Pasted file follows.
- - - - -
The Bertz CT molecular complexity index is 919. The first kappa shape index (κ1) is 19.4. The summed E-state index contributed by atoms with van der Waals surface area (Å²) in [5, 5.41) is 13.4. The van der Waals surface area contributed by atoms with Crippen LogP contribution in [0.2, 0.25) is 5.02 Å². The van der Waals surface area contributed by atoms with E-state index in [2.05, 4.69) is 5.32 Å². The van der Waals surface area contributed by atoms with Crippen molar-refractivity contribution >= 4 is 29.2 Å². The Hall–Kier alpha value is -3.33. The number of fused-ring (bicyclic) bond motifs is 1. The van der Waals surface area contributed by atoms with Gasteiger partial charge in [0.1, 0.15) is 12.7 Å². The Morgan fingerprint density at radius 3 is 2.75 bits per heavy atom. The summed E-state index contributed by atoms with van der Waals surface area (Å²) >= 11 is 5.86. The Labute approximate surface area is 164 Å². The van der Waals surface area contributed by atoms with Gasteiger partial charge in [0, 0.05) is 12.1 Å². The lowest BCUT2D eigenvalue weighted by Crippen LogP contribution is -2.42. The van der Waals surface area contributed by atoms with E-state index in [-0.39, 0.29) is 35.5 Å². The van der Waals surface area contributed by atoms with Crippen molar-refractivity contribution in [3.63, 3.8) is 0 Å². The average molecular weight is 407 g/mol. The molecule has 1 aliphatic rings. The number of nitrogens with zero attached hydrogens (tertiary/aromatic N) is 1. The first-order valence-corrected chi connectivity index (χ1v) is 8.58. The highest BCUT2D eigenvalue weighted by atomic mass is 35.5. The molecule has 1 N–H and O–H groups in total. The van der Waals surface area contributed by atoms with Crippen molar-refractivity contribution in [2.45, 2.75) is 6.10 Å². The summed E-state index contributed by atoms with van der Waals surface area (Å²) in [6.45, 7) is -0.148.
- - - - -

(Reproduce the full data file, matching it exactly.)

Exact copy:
The Bertz CT molecular complexity index is 919. The first kappa shape index (κ1) is 19.4. The summed E-state index contributed by atoms with van der Waals surface area (Å²) in [5, 5.41) is 13.4. The van der Waals surface area contributed by atoms with Crippen LogP contribution in [0.2, 0.25) is 5.02 Å². The van der Waals surface area contributed by atoms with E-state index in [2.05, 4.69) is 5.32 Å². The van der Waals surface area contributed by atoms with Crippen molar-refractivity contribution >= 4 is 29.2 Å². The Hall–Kier alpha value is -3.33. The number of fused-ring (bicyclic) bond motifs is 1. The van der Waals surface area contributed by atoms with Gasteiger partial charge in [0.1, 0.15) is 12.7 Å². The Morgan fingerprint density at radius 3 is 2.75 bits per heavy atom. The summed E-state index contributed by atoms with van der Waals surface area (Å²) >= 11 is 5.86. The Labute approximate surface area is 164 Å². The van der Waals surface area contributed by atoms with Gasteiger partial charge in [0, 0.05) is 12.1 Å². The lowest BCUT2D eigenvalue weighted by Crippen LogP contribution is -2.42. The van der Waals surface area contributed by atoms with E-state index in [-0.39, 0.29) is 35.5 Å². The van der Waals surface area contributed by atoms with Crippen molar-refractivity contribution in [3.63, 3.8) is 0 Å². The average molecular weight is 407 g/mol. The molecule has 1 aliphatic rings. The number of nitrogens with zero attached hydrogens (tertiary/aromatic N) is 1. The first-order valence-corrected chi connectivity index (χ1v) is 8.58. The highest BCUT2D eigenvalue weighted by atomic mass is 35.5. The molecule has 1 N–H and O–H groups in total. The van der Waals surface area contributed by atoms with Crippen molar-refractivity contribution in [2.45, 2.75) is 6.10 Å². The summed E-state index contributed by atoms with van der Waals surface area (Å²) in [6.45, 7) is -0.148.